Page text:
Every parent knows that teenagers like their privacy. It seems that overnight, a child that once begged for “just one more” bedtime story can morph into a moody teenager with a “Keep Out” sign on their bedroom door. This leaves parents out of the loop and often unaware of what is going on behind closed doors.
The social media saturated world of Facebook, Twitter, Snapchat, and Instagram presents threats to online privacy and safety that must be discussed between parent and child. Teenagers often don’t think about the ramifications of posting personal information online, which means parents must educate themselves and their children about online privacy. Parents should consider taking a few steps to protect their teenager’s online privacy.
A no-brainer. Always read and adjust privacy settings on all social media sites that children use. Privacy settings are constantly evolving so they should be revisited often to ensure maximum protection. It’s important to select the highest level of privacy for all social media websites, especially for children under 18.
While it’s encouraging that 60 percent of teenagers keep their profiles private, that means 40 percent of teenagers have public profiles. This means that anybody can access photos and see each time the user posts something online. Recent statistics show that around 17 percent of teenagers have been contacted online by a stranger in a way that made them feel uncomfortable. While this number may seem relatively low, there are undoubtedly instances of inappropriate contact that have not been reported by teens. This further establishes just how important privacy settings are as a means of online protection.
Think Before You Type
Teenagers use social media throughout the day, which means they are sharing quite a bit of content. While teenagers likely don’t think twice before ‘checking in’ on Facebook at the local frozen yogurt restaurant, they should. Sharing locations online is one of the most dangerous things your teen can do, especially if their social media profile is public.
It’s important to talk to your teenagers about thinking before they type. Consider who could be viewing their status and the possible outcomes if the information got into the wrong hands. Although you don’t want to raise kids to fear the world, it’s beneficial to teach them to be cautious with what they share online.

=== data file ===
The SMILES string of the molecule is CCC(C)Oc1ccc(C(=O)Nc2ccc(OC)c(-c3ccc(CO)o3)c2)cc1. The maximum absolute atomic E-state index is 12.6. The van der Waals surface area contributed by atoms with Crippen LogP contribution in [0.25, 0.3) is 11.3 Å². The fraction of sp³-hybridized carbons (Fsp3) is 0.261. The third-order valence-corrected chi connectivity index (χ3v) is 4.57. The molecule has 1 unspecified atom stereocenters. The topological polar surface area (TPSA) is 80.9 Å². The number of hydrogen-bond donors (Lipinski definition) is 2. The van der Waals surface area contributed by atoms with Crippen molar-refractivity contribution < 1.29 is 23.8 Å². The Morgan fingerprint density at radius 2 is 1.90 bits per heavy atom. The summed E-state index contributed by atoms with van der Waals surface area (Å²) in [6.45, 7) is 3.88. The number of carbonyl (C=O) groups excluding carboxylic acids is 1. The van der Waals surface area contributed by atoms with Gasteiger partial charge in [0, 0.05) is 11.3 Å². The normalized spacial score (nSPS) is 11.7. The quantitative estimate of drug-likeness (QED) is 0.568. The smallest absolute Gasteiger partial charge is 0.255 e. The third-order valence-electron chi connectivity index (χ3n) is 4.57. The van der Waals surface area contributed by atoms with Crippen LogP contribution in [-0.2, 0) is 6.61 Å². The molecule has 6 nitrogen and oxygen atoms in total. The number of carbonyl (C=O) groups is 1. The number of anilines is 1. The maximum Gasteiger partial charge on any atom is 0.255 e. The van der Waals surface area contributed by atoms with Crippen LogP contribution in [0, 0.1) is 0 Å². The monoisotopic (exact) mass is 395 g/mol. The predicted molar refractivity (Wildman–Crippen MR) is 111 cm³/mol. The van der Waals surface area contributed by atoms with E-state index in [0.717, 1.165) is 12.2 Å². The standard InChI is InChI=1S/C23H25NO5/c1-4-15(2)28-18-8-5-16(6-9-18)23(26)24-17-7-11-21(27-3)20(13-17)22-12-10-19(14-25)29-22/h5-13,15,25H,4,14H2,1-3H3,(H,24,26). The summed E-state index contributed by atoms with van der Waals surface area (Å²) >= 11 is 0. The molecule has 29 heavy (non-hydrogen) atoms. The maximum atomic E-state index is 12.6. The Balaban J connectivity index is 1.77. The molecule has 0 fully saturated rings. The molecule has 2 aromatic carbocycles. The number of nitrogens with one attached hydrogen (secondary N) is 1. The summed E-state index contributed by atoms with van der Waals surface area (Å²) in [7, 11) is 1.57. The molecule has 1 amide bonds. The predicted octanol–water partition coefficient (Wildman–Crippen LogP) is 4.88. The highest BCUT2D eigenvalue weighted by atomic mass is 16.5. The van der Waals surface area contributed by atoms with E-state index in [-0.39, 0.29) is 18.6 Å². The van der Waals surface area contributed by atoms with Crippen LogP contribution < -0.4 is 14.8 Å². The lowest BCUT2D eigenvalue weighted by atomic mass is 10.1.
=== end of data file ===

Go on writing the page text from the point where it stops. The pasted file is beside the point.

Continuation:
What Would Grandma Say
One of the most important lessons to instill in teenagers is about the permanence of anything posted online. Once it is out there, you can’t take it back. Even if a post is deleted it isn’t completely wiped from the Internet.
Teach teenagers to use the ‘What Would Grandma Say’ rule. This means that they shouldn’t share or post anything that they wouldn’t want their grandma to see, such as inappropriate photos or language. As unfair as it may be, by the time teens apply for college, the Internet will house a history of their online presence. Companies and colleges frequently use social media to learn about prospective employees and students; so it’s important to keep the ‘What Would Grandma Say’ rule in mind.
Naivety and lack of experience can put teens at risk on social media. It’s important to keep the lines of communication open in regards to online safety. Implement simple rules and start the conversation. While social media is a great place for someone to connect with friends, it can also be a dangerous place for oversharing personal information. Surefire ways to maintain a teenager’s online privacy: Set privacy settings high; Think before typing; Consider Grandma before posting. It’s that simple.
Kali Muir is an ambitious freelance writer with a BA in Communications. She was born in Canada but has since lived in Norway, Denmark, and England. Her work experience is as diverse as her past addresses, including roles in technical communication, corporate communication, marketing, and article writing. She has experience working in varied business sectors: Oil & Gas, Engineering & Technology, Clothing & Equipment Retail, and Creative Writing. Follow Kali’s professional and personal journey at www.kalimuir.com, or connect with her on LinkedIn and Twitter.